From day one, it was always intended to be a temporary job for teenagers to earn a few bucks for a couple of years while they got an education or prepared for bigger things. The idea that they would pay a so-called “living wage” makes no sense.

      1. It’s supremely ironic, isn’t it? You won’t give “living wages” to employees by forcing employers to pay more than their labor is worth, but you will give them lifelong welfare dependency by obliterating their capacity to find work.

        The party of compassion, everyone.

      2. I don’t know what McDonald’s was “intended” to be, and frankly I’m not sure it matters. If someone’s job is assembling hamburgers or punching a cash register, exactly how much value do you think that adds to the organization?

        Of course, many lefties will immediately come back with a frothing, “Oh yeah? Well, the CEO makes 90 BAZILLION DOLLARS A YEAR, do you think he adds that much value to the organization?” The correct answer to that is “I don’t know or care, since it’s not my money; I guess McDonald’s thinks he does” but what the lefty will latch onto is “I don’t know”, and will extrapolate from that that you don’t and can’t know what the lowest-level employee should make either, completely missing the point that you can pretty safely say that if the company earns $27.6 billion, the CEO’s labor is almost certainly not worth $27.5 billion, and if someone’s labor is limited to punching $5 hamburgers into a cash register all day, their labor is probably not worth $50,000 either.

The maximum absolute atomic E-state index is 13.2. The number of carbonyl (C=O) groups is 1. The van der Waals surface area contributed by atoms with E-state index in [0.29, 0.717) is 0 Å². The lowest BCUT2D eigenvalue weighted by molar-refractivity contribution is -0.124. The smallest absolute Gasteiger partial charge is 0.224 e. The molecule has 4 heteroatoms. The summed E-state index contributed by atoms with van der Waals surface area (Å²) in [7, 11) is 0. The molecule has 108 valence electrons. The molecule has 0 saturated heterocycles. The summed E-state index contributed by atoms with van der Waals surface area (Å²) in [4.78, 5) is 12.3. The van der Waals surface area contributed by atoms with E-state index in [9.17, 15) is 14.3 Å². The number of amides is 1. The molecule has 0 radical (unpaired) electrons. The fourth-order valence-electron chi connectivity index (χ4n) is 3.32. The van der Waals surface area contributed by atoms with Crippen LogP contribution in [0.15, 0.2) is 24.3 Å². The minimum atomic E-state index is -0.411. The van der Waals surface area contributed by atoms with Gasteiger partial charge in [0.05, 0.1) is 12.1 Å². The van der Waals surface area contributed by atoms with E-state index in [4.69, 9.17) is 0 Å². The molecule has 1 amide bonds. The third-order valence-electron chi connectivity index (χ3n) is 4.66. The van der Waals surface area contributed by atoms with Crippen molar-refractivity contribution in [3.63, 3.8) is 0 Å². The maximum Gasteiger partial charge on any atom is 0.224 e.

BTW, kbolino makes a good point that it’s hard to analyze McDonald’s finances because of the franchising model; most “McDonald’s workers” are not employees of the corporate entity.

        1. And my guess is that most left-wing dipshits have no idea just how much money it costs for someone to buy and start up just one McDonald’s franchise.

      3. And IF you were going to make a career of it, you moved into management. The idea of making a living wage as the cash-register-person-for-life is pretty silly.

        I had the same debate with my fellow grad student instructors back when I was in grad school during the battles over unionizing – they complained that we weren’t making a “living wage,” etc., etc. I (and the University) pointed out that these were inherently temporary positions, only open to students who would soon graduate, and were, by definition, not career positions.

        It didn’t make me many friends. I’m in construction now.

      4. I have a friend who started at McDonalds at $2.05 an hour. He’s never worked anywhere else. He’s a millionaire now.

        1. I do believe they pretty much always promote from within, don’t they?

    5. editorial note:

      change “will pay” to “can pay”. One implies desire, the other indicates objective reality.

  18. This threaded comment is to poke you in the eye.

    I’ll get you for this!

    *massages eye gently*

  19. Naturally CostCo’s CEO is for a higher minimum wage.